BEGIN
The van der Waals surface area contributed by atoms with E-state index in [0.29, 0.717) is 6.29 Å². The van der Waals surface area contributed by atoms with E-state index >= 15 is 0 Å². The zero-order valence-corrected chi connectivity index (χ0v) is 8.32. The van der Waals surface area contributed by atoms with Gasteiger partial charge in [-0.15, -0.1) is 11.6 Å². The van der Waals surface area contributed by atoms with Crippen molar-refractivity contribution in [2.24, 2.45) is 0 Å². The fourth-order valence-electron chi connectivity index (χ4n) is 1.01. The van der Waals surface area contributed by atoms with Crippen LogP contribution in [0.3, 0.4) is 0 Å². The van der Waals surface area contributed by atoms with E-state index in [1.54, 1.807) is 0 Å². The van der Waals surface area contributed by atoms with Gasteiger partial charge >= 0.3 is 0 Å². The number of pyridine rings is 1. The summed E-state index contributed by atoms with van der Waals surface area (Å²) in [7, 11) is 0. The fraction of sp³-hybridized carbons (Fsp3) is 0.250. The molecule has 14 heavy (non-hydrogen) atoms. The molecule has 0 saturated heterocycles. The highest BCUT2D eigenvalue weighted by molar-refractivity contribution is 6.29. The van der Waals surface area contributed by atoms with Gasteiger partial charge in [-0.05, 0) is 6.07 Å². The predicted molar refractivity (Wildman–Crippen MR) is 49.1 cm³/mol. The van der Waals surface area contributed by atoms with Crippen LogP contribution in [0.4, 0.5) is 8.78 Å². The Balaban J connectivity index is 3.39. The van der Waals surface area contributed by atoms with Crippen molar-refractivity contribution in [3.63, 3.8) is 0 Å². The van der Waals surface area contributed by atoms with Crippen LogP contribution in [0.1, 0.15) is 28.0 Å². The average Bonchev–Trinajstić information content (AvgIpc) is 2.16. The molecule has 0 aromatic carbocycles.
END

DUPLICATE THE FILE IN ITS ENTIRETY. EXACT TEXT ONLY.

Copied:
The van der Waals surface area contributed by atoms with E-state index in [0.29, 0.717) is 6.29 Å². The van der Waals surface area contributed by atoms with E-state index >= 15 is 0 Å². The zero-order valence-corrected chi connectivity index (χ0v) is 8.32. The van der Waals surface area contributed by atoms with Gasteiger partial charge in [-0.15, -0.1) is 11.6 Å². The van der Waals surface area contributed by atoms with Crippen molar-refractivity contribution in [2.24, 2.45) is 0 Å². The fourth-order valence-electron chi connectivity index (χ4n) is 1.01. The van der Waals surface area contributed by atoms with Crippen LogP contribution in [0.3, 0.4) is 0 Å². The van der Waals surface area contributed by atoms with E-state index in [1.54, 1.807) is 0 Å². The van der Waals surface area contributed by atoms with Gasteiger partial charge >= 0.3 is 0 Å². The number of pyridine rings is 1. The summed E-state index contributed by atoms with van der Waals surface area (Å²) in [7, 11) is 0. The fraction of sp³-hybridized carbons (Fsp3) is 0.250. The molecule has 14 heavy (non-hydrogen) atoms. The molecule has 0 saturated heterocycles. The highest BCUT2D eigenvalue weighted by molar-refractivity contribution is 6.29. The van der Waals surface area contributed by atoms with Gasteiger partial charge in [-0.05, 0) is 6.07 Å². The predicted molar refractivity (Wildman–Crippen MR) is 49.1 cm³/mol. The van der Waals surface area contributed by atoms with Crippen LogP contribution in [0.4, 0.5) is 8.78 Å². The Balaban J connectivity index is 3.39. The van der Waals surface area contributed by atoms with Crippen molar-refractivity contribution in [3.63, 3.8) is 0 Å². The van der Waals surface area contributed by atoms with Crippen LogP contribution in [0.1, 0.15) is 28.0 Å². The average Bonchev–Trinajstić information content (AvgIpc) is 2.16. The molecule has 0 aromatic carbocycles.